But I'm not talking about that. I'm talking about the value of providing it for free so the maximum amount of people have the opportunity to grow intellectually.

Any government-run system will inherently be worse because it does not have the positive incentives or proper signals that the market has.

There ain't no such thing as "free". Either your paying for it or someone else is.
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Sillouette
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5/27/2012 5:04:17 PM
Posted: 4 years ago
At 5/27/2012 4:54:04 PM, darkkermit wrote:
Any government-run system will inherently be worse because it does not have the positive incentives or proper signals that the market has.

False. "Government" doesn't mean much of anything unless you specify what kind of government. It's really gotten to the point where it's become and ad hom. "doh, the guberment did it, dat means it's bad"

The problem with liberal democracies is that they are simply designed around fairness without any concept of goal orienting mechanism. A government can be just as much, and I would argue even more than, efficient than the "free market" with the right structuring.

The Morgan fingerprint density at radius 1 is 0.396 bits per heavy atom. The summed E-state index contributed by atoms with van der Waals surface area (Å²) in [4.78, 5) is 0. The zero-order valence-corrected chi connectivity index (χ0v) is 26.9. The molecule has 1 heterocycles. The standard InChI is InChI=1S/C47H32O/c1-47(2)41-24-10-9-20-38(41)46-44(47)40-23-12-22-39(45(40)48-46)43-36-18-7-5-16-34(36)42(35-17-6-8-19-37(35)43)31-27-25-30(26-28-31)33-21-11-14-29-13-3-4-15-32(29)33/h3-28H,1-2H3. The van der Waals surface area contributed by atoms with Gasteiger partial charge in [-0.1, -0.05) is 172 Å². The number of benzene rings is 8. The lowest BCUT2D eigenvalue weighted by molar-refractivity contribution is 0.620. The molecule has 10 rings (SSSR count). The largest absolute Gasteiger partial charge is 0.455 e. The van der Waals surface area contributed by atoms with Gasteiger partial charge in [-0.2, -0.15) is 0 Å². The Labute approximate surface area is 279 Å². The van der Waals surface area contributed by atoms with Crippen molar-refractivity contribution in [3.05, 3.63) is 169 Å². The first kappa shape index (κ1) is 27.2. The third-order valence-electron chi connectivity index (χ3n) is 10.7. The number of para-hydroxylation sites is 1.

There ain't no such thing as "free". Either your paying for it or someone else is.

This is true. Universal is a better word. "Free" is simply meaning to say that it's a guarantee irrespective of your income.
darkkermit
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5/27/2012 5:09:40 PM
Posted: 4 years ago
At 5/27/2012 5:04:17 PM, Sillouette wrote:
At 5/27/2012 4:54:04 PM, darkkermit wrote:
Any government-run system will inherently be worse because it does not have the positive incentives or proper signals that the market has.

False. "Government" doesn't mean much of anything unless you specify what kind of government. It's really gotten to the point where it's become and ad hom. "doh, the guberment did it, dat means it's bad"

All government-run systems get their funding through taxation and coercion, not through voluntary transaction like in the private sector. Stating that "well I don't support the government doing it like this, I support it doing it like that" doesn't make sense because it's like stating "well, I don't support Mcdonalds or other corporation doing it like this, I support it doing it like that". Your completely ignoring public choice theory which is inherent in all forms of democratic government.

The problem with liberal democracies is that they are simply designed around fairness without any concept of goal orienting mechanism. A government can be just as much, and I would argue even more than, efficient than the "free market" with the right structuring.

There ain't no such thing as "free". Either your paying for it or someone else is.

This is true. Universal is a better word. "Free" is simply meaning to say that it's a guarantee irrespective of your income.